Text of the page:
Friday, 14 March 2014

Why do cats bite when you pet them?

When your cat jumps into your lap, purring contentedly and rubbing her head against your hand, you naturally assume she is in the mood for being petted. But then BOOM - out of nowhere – it’s like someone has flicked a switch. In a matter of seconds your sweet natured cat morphs into a seething ball of rage. And if you don’t pick up on the very subtle warning signs quickly enough, you will find to your cost that the hand stroking your cat is the hand she bites!

So just why does this happen?

The first thing to understand is that a high percentage of cats do not actually like being picked up and/or stroked repeatedly. In fact some cats do not like being petted at all. Whilst they might be quite happy to sit and fall asleep on your lap, they may not necessarily want you to stroke them.

Cats are very sensitive creatures and if the stroking becomes too fast and furious they can easily become over stimulated. When this happens the feelings of affection suddenly turn to feelings of aggression. The cat then instinctively feels the need to defend itself and responds by biting/scratching.

Being the territorial creatures that they are, sometimes a cat will sit down on her owner’s knee if there is a visitor in the house. This doesn't necessarily mean she is in need of fuss and attention, all she is in effect doing is saying “hands off – she’s mine!”

What are the warning signs that a cat is about to bite you?

Because my own cat Cleopatra is one who has been known to “turn” on me whilst she is sat on my knee being stroked, I have learnt how to spot the tell tale signs that an attack is imminent. The first give away is when she stops sitting perfectly still and starts to fidget and become generally agitated. Sometimes I notice her fur ripples whilst I am stroking her too. This is the point when I know it is time for the petting to stop.

Once the stroking stops she either settles down again quite happily on my knee or she jumps down and walks away.

If you continue to stroke a cat after she has shown obvious signs of becoming agitated, her tail will start to swish meaningfully from side to side, then she will more than likely slowly turn her head towards your hand, with pupils dilated and in a matter of seconds you will be wincing with pain as her teeth sink into your hand.

Why do cats carry on purring whilst they bite you?

Knowing what independent, head-strong creatures cats are it always puzzles me as to why my cat does not simply jump down and move away as soon as she starts to resent the petting. Cats are, after all, very quick to let you know when they don’t want you to stroke them, or even come near them whilst they are sat quietly on their own somewhere. But for some reason it doesn't work like that whilst the cat is sat (voluntarily) on your knee. For as long as you keep on stroking her, your cat will continue sitting there purring, irrespective of the fact that she has in actual fact started to feel very trapped and aggressive. The only way I can describe it is that it’s like a crossover from the cat feeling relaxed and contented to her feeling over stimulated and aggressive by you petting her. And when she attacks you she hasn't completely switched off from feeling contented.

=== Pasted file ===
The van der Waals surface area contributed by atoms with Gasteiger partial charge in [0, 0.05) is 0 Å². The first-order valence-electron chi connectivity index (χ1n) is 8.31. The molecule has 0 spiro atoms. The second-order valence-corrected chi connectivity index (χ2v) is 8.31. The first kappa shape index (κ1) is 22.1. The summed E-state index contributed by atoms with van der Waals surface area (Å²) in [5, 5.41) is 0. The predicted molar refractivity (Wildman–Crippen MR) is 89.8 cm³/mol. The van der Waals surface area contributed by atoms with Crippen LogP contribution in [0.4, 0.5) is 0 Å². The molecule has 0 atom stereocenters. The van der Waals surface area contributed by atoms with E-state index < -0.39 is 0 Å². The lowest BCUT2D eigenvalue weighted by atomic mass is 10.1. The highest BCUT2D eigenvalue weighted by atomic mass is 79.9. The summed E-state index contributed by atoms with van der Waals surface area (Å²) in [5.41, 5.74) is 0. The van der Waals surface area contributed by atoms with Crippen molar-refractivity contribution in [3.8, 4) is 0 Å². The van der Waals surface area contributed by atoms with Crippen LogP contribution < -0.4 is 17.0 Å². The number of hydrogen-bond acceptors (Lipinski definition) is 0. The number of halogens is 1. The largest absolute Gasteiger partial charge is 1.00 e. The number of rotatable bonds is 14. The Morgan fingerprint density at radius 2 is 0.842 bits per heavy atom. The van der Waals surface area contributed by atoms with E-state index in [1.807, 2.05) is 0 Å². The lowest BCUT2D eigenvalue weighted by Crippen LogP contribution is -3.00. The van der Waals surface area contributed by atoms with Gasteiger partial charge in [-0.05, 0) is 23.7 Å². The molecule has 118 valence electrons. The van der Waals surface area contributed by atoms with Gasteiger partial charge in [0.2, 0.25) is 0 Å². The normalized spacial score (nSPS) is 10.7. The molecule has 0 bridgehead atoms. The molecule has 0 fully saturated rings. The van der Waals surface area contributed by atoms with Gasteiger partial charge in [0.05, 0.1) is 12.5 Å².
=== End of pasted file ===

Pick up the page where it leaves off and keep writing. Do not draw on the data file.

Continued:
How can you tell if your cat wants to be petted?

If you are like me and you own a cat that is prone to biting whilst being stroked, there is an easy way to test the water if your cat decides to jump up on to your knee. Once she has made herself comfortable, try stroking her very gently once or twice with your finger tips on the top of her head to see how she reacts. If she instantly starts to stiffen and become agitated you can take it that she just wanted to be close to you (and share your body heat!) but does not want petting.

Should you scold your cat if she bites you?

Tempting as it is to scold your cat if she randomly attacks you in this way, I know from experience this will only exacerbate the situation. The best course of action if you are unfortunate enough not to detect the warning signs of an attack early enough is to simply put some distance between you until you have both calmed down.

If it is out of character for your cat to suddenly bite you when you are stroking her, it may be that there is an underlying problem which you need to investigate further. Perhaps she has been injured during a fight - or developed some kind of painful internal condition that requires attention. 

Some cat owners take it as a snub if their cat repeatedly shies away from any form of petting. But no offence is intended. Cats have many different ways of showing their love for their owners, such as following them around, sleeping on the bed next to them, or simply just being in the same room.  Your cat will have her own way of showing you how much she cares about you, but it just may be that it doesn’t involve having constant close physical contact.


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